# Detecting if two number ranges clash

This is hopefully a very simple maths question. If I have two number ranges, what is the simplest and most efficient way to check if they clash, eg:

``````10-20 and 11-14 // clash as B is contained in A
11-15 and 20-22 // don't clash
24-26 and 20-30 // clash as A is contained in B
15-25 and 20-30 // clash as they overlap at each end
``````

I currently have this mess, but there must be a much simpler way to do this check:

``````\$clash = (\$b1 >= \$a1 && \$b1 <= \$a2)
|| (\$b2 >= \$a1 && \$b2 <= \$a2)
|| (\$a1 >= \$b1 && \$a1 <= \$b2)
|| (\$a2 >= \$b1 && \$a2 <= \$b2);
``````
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Well, first make sure you have well-ordered pairs (probably a good idea anyway, depending on what you plan to do with them):

``````if(\$a1 > \$a2) {
// swap \$a1 and \$a2
\$temp = \$a1;
\$a1 = \$a2;
\$a2 = \$temp;
}
if(\$b1 > \$b2) {
// swap \$b1 and \$b2
\$temp = \$b1;
\$b1 = \$b2;
\$b2 = \$temp;
}
``````

Then you should be able to simplify to:

``````\$clash = (\$a2 <= \$b1) || (\$a1 >= \$b2);
``````

Edit: Whoops, got that test backwards! Try:

``````\$clash = !((\$a2 <= \$b1) || (\$a1 >= \$b2));
``````
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I was just going to post that :-) +1 for being faster. –  Eric J. Sep 8 '09 at 22:11
or, without negation: `\$clash = (\$b1 <= \$a2) && (\$a1 <= \$b2)` –  sth Sep 8 '09 at 22:19
Thanks, that's great. –  Jack Sleight Sep 8 '09 at 22:28
Single line method of swapping the variables, without the need for a \$temp... "list(\$a2,\$a1) = array(\$a1,\$a2);" –  scragar Sep 8 '09 at 23:55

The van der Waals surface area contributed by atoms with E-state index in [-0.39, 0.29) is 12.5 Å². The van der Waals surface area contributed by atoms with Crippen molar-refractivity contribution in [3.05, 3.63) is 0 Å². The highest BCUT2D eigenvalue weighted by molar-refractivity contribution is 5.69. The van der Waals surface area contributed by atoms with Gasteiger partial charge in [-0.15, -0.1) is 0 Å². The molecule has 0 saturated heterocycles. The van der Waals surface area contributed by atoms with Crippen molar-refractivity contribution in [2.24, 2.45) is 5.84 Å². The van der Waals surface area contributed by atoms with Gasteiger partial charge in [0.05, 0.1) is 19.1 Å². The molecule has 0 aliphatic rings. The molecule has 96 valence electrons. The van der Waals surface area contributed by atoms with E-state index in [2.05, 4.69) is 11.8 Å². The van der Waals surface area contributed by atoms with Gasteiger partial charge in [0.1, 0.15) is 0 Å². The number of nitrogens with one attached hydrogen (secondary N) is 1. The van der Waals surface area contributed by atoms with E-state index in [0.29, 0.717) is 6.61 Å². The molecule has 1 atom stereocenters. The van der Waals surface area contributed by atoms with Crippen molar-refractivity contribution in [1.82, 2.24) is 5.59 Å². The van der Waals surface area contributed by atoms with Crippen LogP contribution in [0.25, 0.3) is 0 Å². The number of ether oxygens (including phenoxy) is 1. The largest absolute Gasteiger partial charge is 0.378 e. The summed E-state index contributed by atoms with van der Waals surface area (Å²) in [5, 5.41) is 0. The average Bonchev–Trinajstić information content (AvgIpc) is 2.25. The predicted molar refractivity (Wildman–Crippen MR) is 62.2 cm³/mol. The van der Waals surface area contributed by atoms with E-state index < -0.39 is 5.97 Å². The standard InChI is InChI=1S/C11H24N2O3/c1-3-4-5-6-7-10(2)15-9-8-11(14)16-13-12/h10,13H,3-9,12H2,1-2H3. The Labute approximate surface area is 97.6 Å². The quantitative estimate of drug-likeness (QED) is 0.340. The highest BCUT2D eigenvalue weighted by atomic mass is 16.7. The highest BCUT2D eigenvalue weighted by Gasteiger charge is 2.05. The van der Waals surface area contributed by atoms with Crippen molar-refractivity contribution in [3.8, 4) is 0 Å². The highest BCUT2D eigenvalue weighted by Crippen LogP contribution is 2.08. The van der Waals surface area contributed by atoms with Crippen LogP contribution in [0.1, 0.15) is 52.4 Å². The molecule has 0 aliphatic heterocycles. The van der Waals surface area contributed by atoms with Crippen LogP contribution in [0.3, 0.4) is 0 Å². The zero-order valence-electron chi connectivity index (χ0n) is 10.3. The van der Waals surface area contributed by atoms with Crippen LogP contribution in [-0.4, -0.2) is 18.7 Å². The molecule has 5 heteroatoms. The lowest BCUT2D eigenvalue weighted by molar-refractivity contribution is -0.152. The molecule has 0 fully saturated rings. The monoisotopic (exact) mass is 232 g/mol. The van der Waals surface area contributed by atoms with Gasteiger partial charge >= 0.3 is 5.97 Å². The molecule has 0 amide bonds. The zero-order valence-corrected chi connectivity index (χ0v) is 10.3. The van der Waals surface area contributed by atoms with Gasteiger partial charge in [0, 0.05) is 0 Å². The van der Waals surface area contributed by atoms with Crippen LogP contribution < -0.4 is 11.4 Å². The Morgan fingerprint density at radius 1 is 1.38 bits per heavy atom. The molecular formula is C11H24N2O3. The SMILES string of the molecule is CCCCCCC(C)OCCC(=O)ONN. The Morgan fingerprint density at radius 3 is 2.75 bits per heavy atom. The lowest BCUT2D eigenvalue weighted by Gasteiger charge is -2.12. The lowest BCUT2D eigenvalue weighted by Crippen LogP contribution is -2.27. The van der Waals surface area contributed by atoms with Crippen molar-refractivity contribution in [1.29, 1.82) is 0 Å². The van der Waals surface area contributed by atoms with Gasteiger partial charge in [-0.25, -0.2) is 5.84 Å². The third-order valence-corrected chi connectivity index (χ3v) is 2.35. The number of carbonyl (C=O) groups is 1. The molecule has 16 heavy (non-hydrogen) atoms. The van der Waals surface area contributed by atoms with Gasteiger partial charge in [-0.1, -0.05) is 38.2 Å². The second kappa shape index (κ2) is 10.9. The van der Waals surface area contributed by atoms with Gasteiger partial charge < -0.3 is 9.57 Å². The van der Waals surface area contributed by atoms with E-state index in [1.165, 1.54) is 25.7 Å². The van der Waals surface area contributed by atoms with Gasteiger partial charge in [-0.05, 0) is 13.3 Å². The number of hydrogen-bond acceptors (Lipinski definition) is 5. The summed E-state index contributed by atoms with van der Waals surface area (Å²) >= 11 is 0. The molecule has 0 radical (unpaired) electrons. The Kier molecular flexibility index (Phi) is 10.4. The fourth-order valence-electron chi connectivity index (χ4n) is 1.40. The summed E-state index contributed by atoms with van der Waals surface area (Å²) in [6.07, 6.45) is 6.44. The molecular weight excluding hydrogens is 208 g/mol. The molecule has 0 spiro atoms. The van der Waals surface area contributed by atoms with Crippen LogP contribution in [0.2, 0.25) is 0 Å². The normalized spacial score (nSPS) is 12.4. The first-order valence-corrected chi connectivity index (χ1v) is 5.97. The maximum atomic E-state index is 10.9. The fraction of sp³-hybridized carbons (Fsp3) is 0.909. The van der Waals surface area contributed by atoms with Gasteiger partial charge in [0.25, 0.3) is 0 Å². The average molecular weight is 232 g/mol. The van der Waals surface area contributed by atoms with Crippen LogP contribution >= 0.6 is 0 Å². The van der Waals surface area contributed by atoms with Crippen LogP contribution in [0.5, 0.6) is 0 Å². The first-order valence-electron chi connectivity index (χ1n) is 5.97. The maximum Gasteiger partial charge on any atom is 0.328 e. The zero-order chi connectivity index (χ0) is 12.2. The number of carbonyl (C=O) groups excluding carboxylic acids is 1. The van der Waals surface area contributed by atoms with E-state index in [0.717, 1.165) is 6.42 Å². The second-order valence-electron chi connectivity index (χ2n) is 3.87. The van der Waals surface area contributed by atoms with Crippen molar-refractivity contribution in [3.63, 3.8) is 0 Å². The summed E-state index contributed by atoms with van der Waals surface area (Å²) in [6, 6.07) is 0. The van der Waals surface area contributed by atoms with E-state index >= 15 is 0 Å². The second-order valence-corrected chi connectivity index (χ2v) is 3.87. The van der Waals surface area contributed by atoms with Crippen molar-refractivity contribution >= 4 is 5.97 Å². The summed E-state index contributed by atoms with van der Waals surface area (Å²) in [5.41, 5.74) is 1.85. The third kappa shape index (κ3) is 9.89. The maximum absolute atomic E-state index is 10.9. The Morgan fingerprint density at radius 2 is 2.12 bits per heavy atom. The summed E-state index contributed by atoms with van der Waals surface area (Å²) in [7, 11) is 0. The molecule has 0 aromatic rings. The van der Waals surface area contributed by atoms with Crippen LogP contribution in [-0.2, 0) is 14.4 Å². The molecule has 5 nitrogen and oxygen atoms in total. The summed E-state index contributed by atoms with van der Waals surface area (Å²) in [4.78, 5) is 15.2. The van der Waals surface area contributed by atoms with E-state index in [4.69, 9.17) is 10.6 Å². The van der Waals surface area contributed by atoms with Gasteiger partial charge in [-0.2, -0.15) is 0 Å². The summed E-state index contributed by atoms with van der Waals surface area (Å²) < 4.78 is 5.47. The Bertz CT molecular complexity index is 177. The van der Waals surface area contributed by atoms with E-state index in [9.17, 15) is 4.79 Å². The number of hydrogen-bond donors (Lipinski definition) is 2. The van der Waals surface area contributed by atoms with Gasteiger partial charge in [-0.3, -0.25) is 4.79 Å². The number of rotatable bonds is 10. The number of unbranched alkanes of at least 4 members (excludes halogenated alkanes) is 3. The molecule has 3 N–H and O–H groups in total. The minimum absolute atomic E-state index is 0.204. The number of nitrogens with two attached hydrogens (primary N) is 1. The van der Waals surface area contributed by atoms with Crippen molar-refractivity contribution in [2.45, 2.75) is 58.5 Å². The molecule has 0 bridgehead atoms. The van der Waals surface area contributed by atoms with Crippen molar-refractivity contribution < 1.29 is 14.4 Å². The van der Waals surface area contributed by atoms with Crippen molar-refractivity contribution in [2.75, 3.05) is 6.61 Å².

I think it should be as simple as this:

``````clash = A_LOW <= B_HIGH AND A_HIGH >= B_LOW
``````
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The ranges DO NOT clash if and only if \$a2 <= \$b1 or \$a1 >= \$b2 (assuming that ranges are given as ordered pairs). Now negate the condition.

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What if \$a1 >= \$b2? Doesn't clash then either. –  Matthew Scharley Sep 8 '09 at 22:08
We're also assuming it is always the case that \$a1 < \$a2 and \$b1 < \$b2. –  jeffamaphone Sep 8 '09 at 22:10
@Matthew: Right @jeffamaphone: Well, that's what you mean by a "range", isn't it? –  quant_dev Sep 8 '09 at 22:39
I have edited my answer to reflect your illustrious comments. –  quant_dev Sep 8 '09 at 23:41

example:
10 - 20
4 - 11 // this will clash with above
1 - 5 // this will clash with above
40 - 50
store your numbers in 2 arrays, say
x_array = array(10,4,11,40);
y_array = array(20,11,5,50);

asort(\$x_array); // sort only the first x range array values and maintain the index
\$max_val = -1;
\$last_index = 0;
foreach(\$x_array as \$each_index => \$each_x){
// get the y corresponding value
\$this_y = \$y_array[\$each_index];
echo "\$this_y < \$max_val";
if(\$each_x > \$max_val && \$this_y > \$max_val){
\$max_val = \$this_y;
}
else{
\$last_x = \$x_array[\$last_index];
\$last_y = \$y_array[\$last_index];
echo "Error: Overlap between: (\$each_x,\$this_y) and (\$last_x,\$last_y)";
}
\$last_index = \$each_index;
}

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What you're looking for is the intersection of the arrays. http://us3.php.net/array_intersect

Basically,

``````\$intersect = array_intersect(\$arr1, \$arr2);
\$clash = (count(\$intersect) > 0);
``````

If any elements are in both \$arr1 and \$arr2, then \$intersect will list those values. The count() call returns 1 (or more), so doing > 0 gives you if \$arr1 and \$arr2 have any similar elements.

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